So there we have it – month 2 of 20 Books of Summer is over! It goes by so fast doesn’t it?
As it stands, I’m still on track, although by this point I had hoped to be a little bit ahead, but a return to work put paid to that. Still, I’ve read and reviewed 13, have read 2 more and have 5 still to read, so I am hopeful I’ll be able to celebrate come September 1st!
How is everyone else doing with their challenge?
A Luminous Republic by Andrés Barba
This year I decided to take part in Spanish Literature Month hosted by Winston’s Dad as I had the new book from Andres Barba on my Netgalley shelf.
San Cristóbal is a quiet town in Argentina, surrounded by river and jungle. Life in the city is thrown into confusion when a group of mysterious children, ranging from 9 to 13 years old, arrives on the city’s streets. “The 32,” as they are referred to, speak an unknown private language, hang around public places and at first appear to pose no larger threat than any usual group of your people. But they soon become more menacing. There are reports of assaults and threats, pointless attacks and thefts. Tensions culminate in an attack on a supermarket which leaves two customer dead. The 32 go underground. The town’s children become obsessed with finding them, as do the authorities. Where have the come from and now, where have they gone?
Like his previously translated novel Such Small Hands, A Luminous Republic captures that strange balance between the real and the imaginary in children’s play and explores how, without guidance, the two can become terrifyingly blurred. This is a subtle allegory on how the state fails damaged children, and charts the dark and often unsettling side of childhood and early adolescence, but doesn’t quite capture the same sense of claustrophobic terror as he did in Such Small Hands which I reviewed last year.
Sing Backwards and Weep by Mark Lanegan
I am a real sucker for a music memoir, even if I am not a fan of the musician. I don’t know much about Lanegan’s career before he went solo, when he was part of the Seattle grunge scene with his band The Screaming Trees.
This is an arresting and often terrifying memoir, dealing as it does as much with Lanegan’s struggle with drug addiction as his music. From what I can tell, facilitating his drug addiction was top priority in his life. From a rough and loveless childhood, through a turbulent and criminal adolescence, there is no doubt that Lanegan was in some respects, saved by music, but the main feeling that comes from Sing Backwards and Weep is one of amazement that he actually made it out alive.
As you would expect, there are some crazy stories and memorable cameos (mainly from Johnny Cash, Liam Gallagher and a very strange meeting with Anthony Kiedis’s father) but what strikes the most is how many of Lanegan’s friends didn’t make it, most famously Kurt Cobain. Lanegan hasn’t shied away from anything here, so the book is not for the fainthearted but is highly recommended nonetheless.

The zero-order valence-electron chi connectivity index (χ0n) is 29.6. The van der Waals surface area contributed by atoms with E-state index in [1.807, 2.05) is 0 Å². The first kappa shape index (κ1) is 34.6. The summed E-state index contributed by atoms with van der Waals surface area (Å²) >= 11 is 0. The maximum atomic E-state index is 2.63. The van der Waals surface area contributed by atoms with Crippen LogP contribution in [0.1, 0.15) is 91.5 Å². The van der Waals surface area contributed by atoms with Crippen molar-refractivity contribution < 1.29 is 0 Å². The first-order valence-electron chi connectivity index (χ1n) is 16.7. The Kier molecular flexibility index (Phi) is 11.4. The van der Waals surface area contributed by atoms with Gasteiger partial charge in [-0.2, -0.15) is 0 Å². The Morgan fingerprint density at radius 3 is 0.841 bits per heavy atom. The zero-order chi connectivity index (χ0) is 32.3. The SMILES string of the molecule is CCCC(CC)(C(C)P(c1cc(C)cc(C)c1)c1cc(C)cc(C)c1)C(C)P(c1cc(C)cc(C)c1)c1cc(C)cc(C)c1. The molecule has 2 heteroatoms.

Women in Translation Month
August is the annual Women in Translation Month and I am hoping – if my 20 Books of Summer reading goes to plan – to read one or two books for this challenge. I have a few options:
Are there any here you would particularly recommend?
A return to work has meant a reduction in TV and film viewing (going to bed earlier!) and lately we have been having a run of bad luck in our Netflix choices.
One standout was the brilliant Funny Cow, which features a triumph of a performance from Maxine Peake as a woman trying to extract herself from an abusive marriage and make it on the comedy scene in England in the 1970’s. The film features fantastic support from Stephen Graham and Paddy Considine and contains a swoon-worthy soundtrack from Richard Hawley. Highly recommended.
A third series of the always hilarious The Young Offenders came as a nice surprise last week, but with only 6 half hour episodes, we made short work of it. I adore this show because, like Schitt’s Creek it has me crying with laughter one minute and crying for real the next. It has a big, big heart and I hope it comes back for another series.
Finally, proving just how far behind the television-viewing curve we are, we have finally started watching Breaking Bad. Considered one of the best TV shows ever made, I remain slightly unconvinced at the moment (we are on Season 2) but am assured that it improves.
This month I have been indulging my inner Country girl and listening mainly to two fantastic new albums. Gillian Welsh and Dave Rawlings released an album of cover versions called All the Good Times are Past and Gone and the honey-voiced Courtney Marie Andrews has released a gorgeous new album Old Flowers.
So that’s been my cultural month – what have you been watching and listening to?
I am a 40 something book buying addict trying to reduce the backlog one book at a time!